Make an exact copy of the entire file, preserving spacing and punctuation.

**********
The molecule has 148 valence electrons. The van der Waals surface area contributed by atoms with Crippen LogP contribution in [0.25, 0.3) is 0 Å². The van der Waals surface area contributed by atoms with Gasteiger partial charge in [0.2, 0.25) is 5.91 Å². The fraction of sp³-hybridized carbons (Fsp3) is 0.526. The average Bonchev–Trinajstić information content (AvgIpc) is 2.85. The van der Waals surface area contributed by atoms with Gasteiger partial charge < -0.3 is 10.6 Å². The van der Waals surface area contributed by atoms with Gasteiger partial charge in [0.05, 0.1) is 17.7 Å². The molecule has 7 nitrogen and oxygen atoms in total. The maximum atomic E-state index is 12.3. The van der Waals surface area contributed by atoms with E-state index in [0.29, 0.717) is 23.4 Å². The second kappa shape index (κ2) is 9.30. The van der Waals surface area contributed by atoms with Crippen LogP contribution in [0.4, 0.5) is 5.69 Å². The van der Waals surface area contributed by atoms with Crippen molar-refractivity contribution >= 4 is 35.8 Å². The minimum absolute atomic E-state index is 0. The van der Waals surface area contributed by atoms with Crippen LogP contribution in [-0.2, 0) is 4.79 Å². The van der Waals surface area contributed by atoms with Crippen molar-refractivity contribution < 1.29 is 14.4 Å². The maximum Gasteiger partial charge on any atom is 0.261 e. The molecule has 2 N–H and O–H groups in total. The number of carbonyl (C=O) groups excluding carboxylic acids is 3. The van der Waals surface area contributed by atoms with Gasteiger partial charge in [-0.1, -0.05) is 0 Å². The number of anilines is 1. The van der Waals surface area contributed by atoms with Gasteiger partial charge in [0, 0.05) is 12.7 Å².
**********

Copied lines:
The molecule has 148 valence electrons. The van der Waals surface area contributed by atoms with Crippen LogP contribution in [0.25, 0.3) is 0 Å². The van der Waals surface area contributed by atoms with Gasteiger partial charge in [0.2, 0.25) is 5.91 Å². The fraction of sp³-hybridized carbons (Fsp3) is 0.526. The average Bonchev–Trinajstić information content (AvgIpc) is 2.85. The van der Waals surface area contributed by atoms with Gasteiger partial charge < -0.3 is 10.6 Å². The van der Waals surface area contributed by atoms with Gasteiger partial charge in [0.05, 0.1) is 17.7 Å². The molecule has 7 nitrogen and oxygen atoms in total. The maximum atomic E-state index is 12.3. The van der Waals surface area contributed by atoms with E-state index in [0.29, 0.717) is 23.4 Å². The second kappa shape index (κ2) is 9.30. The van der Waals surface area contributed by atoms with Crippen LogP contribution in [0.4, 0.5) is 5.69 Å². The van der Waals surface area contributed by atoms with Crippen molar-refractivity contribution >= 4 is 35.8 Å². The minimum absolute atomic E-state index is 0. The van der Waals surface area contributed by atoms with Crippen LogP contribution in [-0.2, 0) is 4.79 Å². The van der Waals surface area contributed by atoms with Crippen molar-refractivity contribution < 1.29 is 14.4 Å². The maximum Gasteiger partial charge on any atom is 0.261 e. The molecule has 2 N–H and O–H groups in total. The number of carbonyl (C=O) groups excluding carboxylic acids is 3. The van der Waals surface area contributed by atoms with Gasteiger partial charge in [-0.1, -0.05) is 0 Å². The number of anilines is 1. The van der Waals surface area contributed by atoms with Gasteiger partial charge in [0, 0.05) is 12.7 Å².